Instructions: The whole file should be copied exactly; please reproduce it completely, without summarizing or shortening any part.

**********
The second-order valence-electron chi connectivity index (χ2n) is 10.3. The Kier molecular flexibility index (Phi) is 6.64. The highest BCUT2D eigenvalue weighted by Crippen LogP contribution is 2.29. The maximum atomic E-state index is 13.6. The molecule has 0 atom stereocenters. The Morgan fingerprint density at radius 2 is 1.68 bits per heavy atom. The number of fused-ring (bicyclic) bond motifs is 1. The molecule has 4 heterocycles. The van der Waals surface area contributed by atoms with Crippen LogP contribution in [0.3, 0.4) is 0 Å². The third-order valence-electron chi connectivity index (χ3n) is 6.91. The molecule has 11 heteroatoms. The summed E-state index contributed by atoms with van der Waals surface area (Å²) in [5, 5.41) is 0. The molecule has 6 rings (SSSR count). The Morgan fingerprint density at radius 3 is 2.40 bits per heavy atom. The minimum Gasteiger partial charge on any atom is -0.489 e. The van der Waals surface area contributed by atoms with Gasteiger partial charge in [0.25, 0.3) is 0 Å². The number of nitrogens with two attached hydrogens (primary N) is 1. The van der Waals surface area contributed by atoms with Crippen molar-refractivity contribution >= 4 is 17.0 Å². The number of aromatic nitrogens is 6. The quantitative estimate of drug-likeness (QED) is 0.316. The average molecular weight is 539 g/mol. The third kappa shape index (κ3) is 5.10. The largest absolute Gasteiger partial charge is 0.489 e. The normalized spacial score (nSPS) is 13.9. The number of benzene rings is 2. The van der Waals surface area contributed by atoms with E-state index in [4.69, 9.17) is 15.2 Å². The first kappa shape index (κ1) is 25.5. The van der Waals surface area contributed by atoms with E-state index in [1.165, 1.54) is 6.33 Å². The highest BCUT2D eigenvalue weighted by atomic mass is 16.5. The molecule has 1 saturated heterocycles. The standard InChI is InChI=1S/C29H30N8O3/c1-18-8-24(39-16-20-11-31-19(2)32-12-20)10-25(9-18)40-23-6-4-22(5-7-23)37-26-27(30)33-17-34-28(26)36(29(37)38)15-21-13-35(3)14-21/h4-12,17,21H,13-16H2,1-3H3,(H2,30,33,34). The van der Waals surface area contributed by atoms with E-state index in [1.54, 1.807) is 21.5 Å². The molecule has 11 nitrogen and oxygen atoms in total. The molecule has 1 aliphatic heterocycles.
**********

The second-order valence-electron chi connectivity index (χ2n) is 10.3. The Kier molecular flexibility index (Phi) is 6.64. The highest BCUT2D eigenvalue weighted by Crippen LogP contribution is 2.29. The maximum atomic E-state index is 13.6. The molecule has 0 atom stereocenters. The Morgan fingerprint density at radius 2 is 1.68 bits per heavy atom. The number of fused-ring (bicyclic) bond motifs is 1. The molecule has 4 heterocycles. The van der Waals surface area contributed by atoms with Crippen LogP contribution in [0.3, 0.4) is 0 Å². The third-order valence-electron chi connectivity index (χ3n) is 6.91. The molecule has 11 heteroatoms. The summed E-state index contributed by atoms with van der Waals surface area (Å²) in [5, 5.41) is 0. The molecule has 6 rings (SSSR count). The Morgan fingerprint density at radius 3 is 2.40 bits per heavy atom. The minimum Gasteiger partial charge on any atom is -0.489 e. The van der Waals surface area contributed by atoms with Gasteiger partial charge in [0.25, 0.3) is 0 Å². The number of nitrogens with two attached hydrogens (primary N) is 1. The van der Waals surface area contributed by atoms with Crippen molar-refractivity contribution >= 4 is 17.0 Å². The number of aromatic nitrogens is 6. The quantitative estimate of drug-likeness (QED) is 0.316. The average molecular weight is 539 g/mol. The third kappa shape index (κ3) is 5.10. The largest absolute Gasteiger partial charge is 0.489 e. The normalized spacial score (nSPS) is 13.9. The number of benzene rings is 2. The van der Waals surface area contributed by atoms with E-state index in [4.69, 9.17) is 15.2 Å². The first kappa shape index (κ1) is 25.5. The van der Waals surface area contributed by atoms with E-state index in [1.165, 1.54) is 6.33 Å². The highest BCUT2D eigenvalue weighted by atomic mass is 16.5. The molecule has 1 saturated heterocycles. The standard InChI is InChI=1S/C29H30N8O3/c1-18-8-24(39-16-20-11-31-19(2)32-12-20)10-25(9-18)40-23-6-4-22(5-7-23)37-26-27(30)33-17-34-28(26)36(29(37)38)15-21-13-35(3)14-21/h4-12,17,21H,13-16H2,1-3H3,(H2,30,33,34). The van der Waals surface area contributed by atoms with E-state index in [1.54, 1.807) is 21.5 Å². The molecule has 11 nitrogen and oxygen atoms in total. The molecule has 1 aliphatic heterocycles.